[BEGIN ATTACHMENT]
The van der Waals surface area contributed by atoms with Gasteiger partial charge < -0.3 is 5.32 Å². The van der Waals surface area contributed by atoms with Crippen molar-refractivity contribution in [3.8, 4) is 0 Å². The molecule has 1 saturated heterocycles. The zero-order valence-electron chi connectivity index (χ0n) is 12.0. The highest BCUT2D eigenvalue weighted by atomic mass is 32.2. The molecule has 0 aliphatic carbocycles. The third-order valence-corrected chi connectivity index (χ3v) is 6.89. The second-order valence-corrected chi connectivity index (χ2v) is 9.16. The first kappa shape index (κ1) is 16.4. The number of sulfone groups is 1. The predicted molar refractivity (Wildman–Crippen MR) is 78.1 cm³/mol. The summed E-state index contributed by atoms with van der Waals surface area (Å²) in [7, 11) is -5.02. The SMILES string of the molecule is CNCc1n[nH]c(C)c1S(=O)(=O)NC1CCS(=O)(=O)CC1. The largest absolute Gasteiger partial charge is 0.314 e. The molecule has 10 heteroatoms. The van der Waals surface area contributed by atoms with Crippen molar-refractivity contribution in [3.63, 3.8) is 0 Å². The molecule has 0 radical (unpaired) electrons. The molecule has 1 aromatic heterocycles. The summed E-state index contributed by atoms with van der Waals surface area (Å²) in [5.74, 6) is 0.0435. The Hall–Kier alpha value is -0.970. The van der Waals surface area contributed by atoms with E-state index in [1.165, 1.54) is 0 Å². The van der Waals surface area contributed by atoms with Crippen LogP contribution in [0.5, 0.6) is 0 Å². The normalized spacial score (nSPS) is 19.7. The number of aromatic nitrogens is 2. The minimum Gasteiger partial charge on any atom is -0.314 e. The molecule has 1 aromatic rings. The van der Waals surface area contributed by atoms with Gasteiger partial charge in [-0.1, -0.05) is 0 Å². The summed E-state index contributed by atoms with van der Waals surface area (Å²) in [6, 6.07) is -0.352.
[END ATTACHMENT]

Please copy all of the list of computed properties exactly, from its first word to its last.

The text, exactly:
The van der Waals surface area contributed by atoms with Gasteiger partial charge < -0.3 is 5.32 Å². The van der Waals surface area contributed by atoms with Crippen molar-refractivity contribution in [3.8, 4) is 0 Å². The molecule has 1 saturated heterocycles. The zero-order valence-electron chi connectivity index (χ0n) is 12.0. The highest BCUT2D eigenvalue weighted by atomic mass is 32.2. The molecule has 0 aliphatic carbocycles. The third-order valence-corrected chi connectivity index (χ3v) is 6.89. The second-order valence-corrected chi connectivity index (χ2v) is 9.16. The first kappa shape index (κ1) is 16.4. The number of sulfone groups is 1. The predicted molar refractivity (Wildman–Crippen MR) is 78.1 cm³/mol. The summed E-state index contributed by atoms with van der Waals surface area (Å²) in [7, 11) is -5.02. The SMILES string of the molecule is CNCc1n[nH]c(C)c1S(=O)(=O)NC1CCS(=O)(=O)CC1. The largest absolute Gasteiger partial charge is 0.314 e. The molecule has 10 heteroatoms. The van der Waals surface area contributed by atoms with Crippen molar-refractivity contribution in [3.63, 3.8) is 0 Å². The molecule has 0 radical (unpaired) electrons. The molecule has 1 aromatic heterocycles. The summed E-state index contributed by atoms with van der Waals surface area (Å²) in [5.74, 6) is 0.0435. The Hall–Kier alpha value is -0.970. The van der Waals surface area contributed by atoms with E-state index in [1.165, 1.54) is 0 Å². The van der Waals surface area contributed by atoms with Crippen LogP contribution in [0.5, 0.6) is 0 Å². The normalized spacial score (nSPS) is 19.7. The number of aromatic nitrogens is 2. The minimum Gasteiger partial charge on any atom is -0.314 e. The molecule has 1 aromatic rings. The van der Waals surface area contributed by atoms with Gasteiger partial charge in [-0.1, -0.05) is 0 Å². The summed E-state index contributed by atoms with van der Waals surface area (Å²) in [6, 6.07) is -0.352.